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J Heart Lung Transplant. 2012 Sep;31(9):1031-6. doi: 10.1016/j.healun.2012.05.007.

Rapidly progressive pulmonary venoocclusive disease in young women taking oral contraceptives.

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  • 1Department of Pathology, University of California San Francisco, San Francisco, CA 94143-0102, USA. anatoly.urisman@ucsf.edu

Abstract

Pulmonary venoocclusive disease (PVOD) is a rare cause of pulmonary hypertension characterized by a progressive clinical course and poor outcomes if not treated by early lung transplantation. The pathogenesis of PVOD remains poorly understood. We report PVOD that developed in 2 young women soon after the initiation of oral contraceptives (OCs). The first patient is a 14-year-old girl, with no medical history, who started taking an OC 3 weeks before the onset of symptoms. The second patient is an 18-year-old girl, diagnosed 2 years previously with systemic lupus erythematosus and lupus anticoagulant, who started taking an OC 4 months before the onset of symptoms. Both patients required lung transplantation. Radiographic and histopathologic findings in both patients showed features of PVOD. Only 1 prior patient with PVOD and a handful of unclassified patients with pulmonary hypertension in association with OCs have been documented. The importance of PVOD as the basis of pulmonary hypertension in patients with connective tissue disease has been recently proposed, as well as the role of thrombogenesis, in the development of PVOD. The temporal sequence in these 2 patients suggests the thrombogenic action of OCs may contribute to the development of PVOD, with or without underlying connective tissue disease.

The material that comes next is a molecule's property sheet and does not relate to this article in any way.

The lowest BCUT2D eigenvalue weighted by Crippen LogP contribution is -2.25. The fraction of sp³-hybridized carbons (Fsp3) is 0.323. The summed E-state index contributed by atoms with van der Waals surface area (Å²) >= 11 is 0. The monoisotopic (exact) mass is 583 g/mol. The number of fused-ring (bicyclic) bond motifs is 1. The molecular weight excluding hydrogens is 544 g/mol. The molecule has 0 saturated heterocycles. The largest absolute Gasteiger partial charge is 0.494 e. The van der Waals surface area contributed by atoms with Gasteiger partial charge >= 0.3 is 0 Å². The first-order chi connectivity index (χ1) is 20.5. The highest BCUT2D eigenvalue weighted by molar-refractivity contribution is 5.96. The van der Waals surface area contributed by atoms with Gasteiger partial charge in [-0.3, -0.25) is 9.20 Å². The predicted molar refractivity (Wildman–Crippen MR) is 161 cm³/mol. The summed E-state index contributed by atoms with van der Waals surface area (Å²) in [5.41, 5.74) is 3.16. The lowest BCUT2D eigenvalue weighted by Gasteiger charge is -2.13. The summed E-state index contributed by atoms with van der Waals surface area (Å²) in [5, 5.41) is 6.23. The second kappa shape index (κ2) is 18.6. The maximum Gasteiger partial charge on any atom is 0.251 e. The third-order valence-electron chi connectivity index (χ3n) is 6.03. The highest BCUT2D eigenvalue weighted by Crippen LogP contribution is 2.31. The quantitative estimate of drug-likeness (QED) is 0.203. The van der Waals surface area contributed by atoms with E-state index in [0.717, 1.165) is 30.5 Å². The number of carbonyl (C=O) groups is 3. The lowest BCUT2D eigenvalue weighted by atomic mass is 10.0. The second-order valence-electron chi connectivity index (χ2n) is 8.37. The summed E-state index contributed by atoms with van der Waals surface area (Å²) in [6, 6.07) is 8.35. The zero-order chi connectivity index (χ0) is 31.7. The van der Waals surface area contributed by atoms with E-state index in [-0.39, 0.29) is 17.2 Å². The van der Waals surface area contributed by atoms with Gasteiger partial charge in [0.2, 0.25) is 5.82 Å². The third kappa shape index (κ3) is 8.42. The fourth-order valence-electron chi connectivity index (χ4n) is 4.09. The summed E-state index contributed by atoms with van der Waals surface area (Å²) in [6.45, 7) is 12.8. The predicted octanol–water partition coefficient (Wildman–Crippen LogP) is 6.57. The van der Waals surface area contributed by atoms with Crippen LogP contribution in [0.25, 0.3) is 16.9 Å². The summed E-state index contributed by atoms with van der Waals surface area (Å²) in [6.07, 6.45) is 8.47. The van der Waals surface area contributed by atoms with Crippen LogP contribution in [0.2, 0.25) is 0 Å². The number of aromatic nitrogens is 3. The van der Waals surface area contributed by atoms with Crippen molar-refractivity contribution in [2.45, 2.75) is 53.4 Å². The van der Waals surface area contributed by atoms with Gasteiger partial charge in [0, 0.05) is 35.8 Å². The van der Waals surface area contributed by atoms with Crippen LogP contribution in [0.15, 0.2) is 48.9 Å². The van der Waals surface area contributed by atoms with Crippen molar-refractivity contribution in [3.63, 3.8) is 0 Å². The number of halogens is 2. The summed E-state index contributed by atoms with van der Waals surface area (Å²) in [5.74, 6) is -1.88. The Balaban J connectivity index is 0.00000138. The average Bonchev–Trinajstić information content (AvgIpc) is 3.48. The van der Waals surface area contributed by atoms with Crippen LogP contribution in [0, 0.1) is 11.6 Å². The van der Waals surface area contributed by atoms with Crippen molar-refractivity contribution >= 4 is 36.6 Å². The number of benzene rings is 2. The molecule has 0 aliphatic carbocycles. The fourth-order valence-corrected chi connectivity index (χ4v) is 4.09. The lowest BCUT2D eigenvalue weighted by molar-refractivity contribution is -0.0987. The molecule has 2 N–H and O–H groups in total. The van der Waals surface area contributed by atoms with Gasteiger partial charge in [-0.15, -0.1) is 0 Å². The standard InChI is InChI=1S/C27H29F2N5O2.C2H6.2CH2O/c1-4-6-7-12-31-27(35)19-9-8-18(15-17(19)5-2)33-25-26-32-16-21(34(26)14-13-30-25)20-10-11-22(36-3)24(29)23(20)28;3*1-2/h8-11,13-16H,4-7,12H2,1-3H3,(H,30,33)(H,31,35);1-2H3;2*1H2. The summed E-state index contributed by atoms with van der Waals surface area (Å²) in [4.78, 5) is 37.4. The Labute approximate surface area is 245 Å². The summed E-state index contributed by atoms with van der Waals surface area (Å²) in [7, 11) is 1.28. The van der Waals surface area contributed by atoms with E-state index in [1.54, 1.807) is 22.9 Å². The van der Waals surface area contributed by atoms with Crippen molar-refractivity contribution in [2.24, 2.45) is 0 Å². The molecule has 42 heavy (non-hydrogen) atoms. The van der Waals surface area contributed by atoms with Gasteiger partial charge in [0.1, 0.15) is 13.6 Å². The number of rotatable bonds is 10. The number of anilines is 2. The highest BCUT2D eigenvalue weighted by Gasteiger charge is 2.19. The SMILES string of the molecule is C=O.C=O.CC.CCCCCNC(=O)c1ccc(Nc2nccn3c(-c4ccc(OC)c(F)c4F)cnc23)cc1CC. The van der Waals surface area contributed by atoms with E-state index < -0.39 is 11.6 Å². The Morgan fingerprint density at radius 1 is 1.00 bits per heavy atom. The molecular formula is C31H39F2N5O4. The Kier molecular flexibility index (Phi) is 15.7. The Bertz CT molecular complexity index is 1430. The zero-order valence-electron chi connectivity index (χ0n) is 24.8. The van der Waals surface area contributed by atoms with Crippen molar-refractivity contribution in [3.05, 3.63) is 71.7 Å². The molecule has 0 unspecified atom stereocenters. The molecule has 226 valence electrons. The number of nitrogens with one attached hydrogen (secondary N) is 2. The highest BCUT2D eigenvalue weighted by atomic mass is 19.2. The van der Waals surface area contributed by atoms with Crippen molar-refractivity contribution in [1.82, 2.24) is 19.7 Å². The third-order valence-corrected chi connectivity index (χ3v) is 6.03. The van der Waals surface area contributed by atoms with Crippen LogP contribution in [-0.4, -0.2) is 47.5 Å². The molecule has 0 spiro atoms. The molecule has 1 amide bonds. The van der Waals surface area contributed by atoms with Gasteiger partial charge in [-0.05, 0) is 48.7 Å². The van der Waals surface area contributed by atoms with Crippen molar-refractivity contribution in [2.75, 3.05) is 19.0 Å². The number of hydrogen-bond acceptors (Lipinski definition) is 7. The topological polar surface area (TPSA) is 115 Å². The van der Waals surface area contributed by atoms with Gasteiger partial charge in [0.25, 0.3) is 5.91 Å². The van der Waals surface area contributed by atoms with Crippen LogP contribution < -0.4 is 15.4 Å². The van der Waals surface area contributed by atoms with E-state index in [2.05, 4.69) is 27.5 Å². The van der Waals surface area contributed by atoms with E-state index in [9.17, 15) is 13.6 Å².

Copyright © 2012 International Society for Heart and Lung Transplantation. Published by Elsevier Inc. All rights reserved.

PMID:
22884388
[PubMed - indexed for MEDLINE]
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